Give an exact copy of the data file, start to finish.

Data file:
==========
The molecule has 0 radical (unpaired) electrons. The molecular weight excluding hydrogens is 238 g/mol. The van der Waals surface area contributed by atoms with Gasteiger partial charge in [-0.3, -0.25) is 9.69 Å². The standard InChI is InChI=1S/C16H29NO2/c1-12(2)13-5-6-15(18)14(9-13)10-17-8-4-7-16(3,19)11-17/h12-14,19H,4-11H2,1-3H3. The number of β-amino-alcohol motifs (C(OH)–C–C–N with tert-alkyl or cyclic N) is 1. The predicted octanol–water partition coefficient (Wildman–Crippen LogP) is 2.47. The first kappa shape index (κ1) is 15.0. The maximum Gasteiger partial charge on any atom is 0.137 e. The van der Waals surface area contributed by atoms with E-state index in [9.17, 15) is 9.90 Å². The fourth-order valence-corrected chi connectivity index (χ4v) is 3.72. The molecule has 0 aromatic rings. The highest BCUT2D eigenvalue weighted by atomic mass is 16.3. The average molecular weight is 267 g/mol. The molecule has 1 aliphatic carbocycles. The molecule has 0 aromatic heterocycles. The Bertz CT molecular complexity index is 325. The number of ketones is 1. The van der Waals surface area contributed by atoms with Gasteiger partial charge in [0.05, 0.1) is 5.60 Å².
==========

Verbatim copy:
The molecule has 0 radical (unpaired) electrons. The molecular weight excluding hydrogens is 238 g/mol. The van der Waals surface area contributed by atoms with Gasteiger partial charge in [-0.3, -0.25) is 9.69 Å². The standard InChI is InChI=1S/C16H29NO2/c1-12(2)13-5-6-15(18)14(9-13)10-17-8-4-7-16(3,19)11-17/h12-14,19H,4-11H2,1-3H3. The number of β-amino-alcohol motifs (C(OH)–C–C–N with tert-alkyl or cyclic N) is 1. The predicted octanol–water partition coefficient (Wildman–Crippen LogP) is 2.47. The first kappa shape index (κ1) is 15.0. The maximum Gasteiger partial charge on any atom is 0.137 e. The van der Waals surface area contributed by atoms with E-state index in [9.17, 15) is 9.90 Å². The fourth-order valence-corrected chi connectivity index (χ4v) is 3.72. The molecule has 0 aromatic rings. The highest BCUT2D eigenvalue weighted by atomic mass is 16.3. The average molecular weight is 267 g/mol. The molecule has 1 aliphatic carbocycles. The molecule has 0 aromatic heterocycles. The Bertz CT molecular complexity index is 325. The number of ketones is 1. The van der Waals surface area contributed by atoms with Gasteiger partial charge in [0.05, 0.1) is 5.60 Å².